Cleaning With Vinegar

If you are trying to cut down on toxic cleaners, cleaning with vinegar can really come in handy. Recently vinegar has been riding the wave of green enthusiasm sweeping the globe, but this is no new-fangled cleaning solution. It is a completely non-toxic cleaner, making it a very safe alternative to the questionable chemicals that most people have been cleaning with for years.

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Properties of Vinegar

cleaning with vinegar

Vinegar definitely deserves its reputation as a super cleaner. Just have a look at its resume:

  • Solvent. That means it dissolves other things, like soap scum and grease.
  • Deodorizer. Although it has a pungent smell itself, this smell completely and quickly vanishes, and with it undesirable odors in your home and laundry.
  • Acid. Its mildly acidic nature is just what is needed in certain cleaning situations, most notably to dissolve hard water deposits.
  • Disinfectant. Studies have shown that vinegar is an effective germ killer (something people have known from practical experience for a long time.)
  • Rinses completely clean with water.
  • It's dirt cheap!

Using Vinegar to Clean Your House

You should use white distilled vinegar in your cleaning efforts. Save the red wine vinegar for your salad dressing. White vinegar guarantees you won't get any staining effect and it is also probably the cheapest vinegar available. Once you start cleaning with vinegar, you'll want to keep a large bottle always on hand.

It is very convenient to keep several spray bottles with various strengths of vinegar in them. In one, keep full strength vinegar. In another mix vinegar and water in equal portions. Finally add a 1/4 teaspoon or so of dishwashing liquid to the vinegar water mix for a homemade all purpose cleaner (I use this everywhere.)


In the Kitchen

Vinegar is your kitchen's best friend.

  • Use it full strength on countertops and cutting boards - it will completely remove any odors that may be lurking there. Just wipe afterwards with a damp cleaning cloth.
  • Use the general purpose cleaner given above for wiping down everything: appliances, tables, cupboards, and counters.
  • How to clean a dishwasher with vinegar.
  • How to clean a coffee maker with vinegar.

In the Laundry Room

Vinegar can be added directly to the rinse cycle of your washing machine. About 1 cup guarantees that your clothes will come out cleaner, fresher smelling and softer. Learn more about vinegar for laundry.

If you want to go the extra mile, whip up some of this homemade fabric softener and toss that neon colored, chemical soup you've been using forever.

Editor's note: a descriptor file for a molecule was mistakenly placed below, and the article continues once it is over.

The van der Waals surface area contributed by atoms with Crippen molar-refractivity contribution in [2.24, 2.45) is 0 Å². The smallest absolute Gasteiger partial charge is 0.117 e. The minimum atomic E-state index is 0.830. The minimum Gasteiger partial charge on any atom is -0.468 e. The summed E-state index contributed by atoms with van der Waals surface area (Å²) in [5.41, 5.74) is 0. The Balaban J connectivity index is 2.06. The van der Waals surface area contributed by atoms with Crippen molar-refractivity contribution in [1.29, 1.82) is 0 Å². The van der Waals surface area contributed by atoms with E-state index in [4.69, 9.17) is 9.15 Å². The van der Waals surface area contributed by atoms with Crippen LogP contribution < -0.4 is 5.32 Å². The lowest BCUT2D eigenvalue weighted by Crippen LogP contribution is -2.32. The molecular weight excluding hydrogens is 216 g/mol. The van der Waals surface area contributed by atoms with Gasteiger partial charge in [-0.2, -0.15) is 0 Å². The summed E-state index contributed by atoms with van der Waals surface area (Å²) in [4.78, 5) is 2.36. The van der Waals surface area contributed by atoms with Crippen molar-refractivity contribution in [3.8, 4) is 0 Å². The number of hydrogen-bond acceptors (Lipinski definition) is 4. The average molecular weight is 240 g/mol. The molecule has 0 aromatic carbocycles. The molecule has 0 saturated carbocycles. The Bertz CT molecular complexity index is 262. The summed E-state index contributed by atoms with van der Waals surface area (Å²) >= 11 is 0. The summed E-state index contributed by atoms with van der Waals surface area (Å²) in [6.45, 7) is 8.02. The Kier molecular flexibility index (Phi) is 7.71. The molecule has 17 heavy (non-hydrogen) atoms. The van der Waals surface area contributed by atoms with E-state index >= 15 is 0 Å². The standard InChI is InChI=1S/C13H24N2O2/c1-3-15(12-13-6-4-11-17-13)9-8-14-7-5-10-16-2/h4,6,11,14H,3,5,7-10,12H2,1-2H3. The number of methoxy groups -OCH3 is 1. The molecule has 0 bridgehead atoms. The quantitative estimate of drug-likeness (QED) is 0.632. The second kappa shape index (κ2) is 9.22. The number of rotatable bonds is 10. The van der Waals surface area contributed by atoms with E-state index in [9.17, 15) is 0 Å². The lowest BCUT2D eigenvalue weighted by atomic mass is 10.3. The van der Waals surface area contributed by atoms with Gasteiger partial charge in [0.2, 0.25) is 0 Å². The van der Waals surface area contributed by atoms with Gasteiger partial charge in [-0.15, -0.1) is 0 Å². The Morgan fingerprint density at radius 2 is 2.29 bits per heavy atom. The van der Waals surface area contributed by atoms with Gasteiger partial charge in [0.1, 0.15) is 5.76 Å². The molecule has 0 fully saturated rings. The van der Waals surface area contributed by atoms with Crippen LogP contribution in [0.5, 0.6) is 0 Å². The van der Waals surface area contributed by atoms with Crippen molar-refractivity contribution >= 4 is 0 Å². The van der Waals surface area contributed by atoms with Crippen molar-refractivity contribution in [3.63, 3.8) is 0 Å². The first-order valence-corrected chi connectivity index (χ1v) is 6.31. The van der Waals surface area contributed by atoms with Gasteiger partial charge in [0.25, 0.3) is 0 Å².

In the Bathroom

You can use vinegar to clean the toilet. Spray the exterior and bowl of your toilet with vinegar, then pour some baking soda into the bowl and let things sit for a while. Wipe down the outside with a damp microfiber cleaning cloth, and then scrub the bowl with a brush. Learn more about how to clean a toilet.

Because it is only a mild acid, cleaning with vinegar may not be strong enough to eliminate hard water stains that have been gathering for a long time. However, if you regularly wipe down your faucets, shower doors, and tile with vinegar, the hard water stains will never have a chance to build up. Learn more about how to clean a bathroom.


Special Cleaning Tasks

Cleaing with vinegar is great way to remove tarnish. Learn how to clean copper with vinegar and use it to make a homemade brass cleaner. By using vinegar, you can probably skip more expensive and toxic cleaning solutions.

Homemade carpet cleaner can also be made with vinegar.


Dealing With the Smell

I know that some people are going to be put off by the smell of cleaing with vinegar. It's funny though how you will get used to it as you clean with it more and more. The odor never lingers so no one else will know that you're cleaning with vinegar - your house will just smell clean.

You can add essential oils to homemade cleaners that contain vinegar to great effect. I like sweet orange oil, which has a traditional cleaner sort of smell that seems to marry very well with vinegar. But don't stop there - try grapefruit oil, lemon oil, eucalyptus oil, whatever smells like clean to you. [an error occurred while processing this directive]

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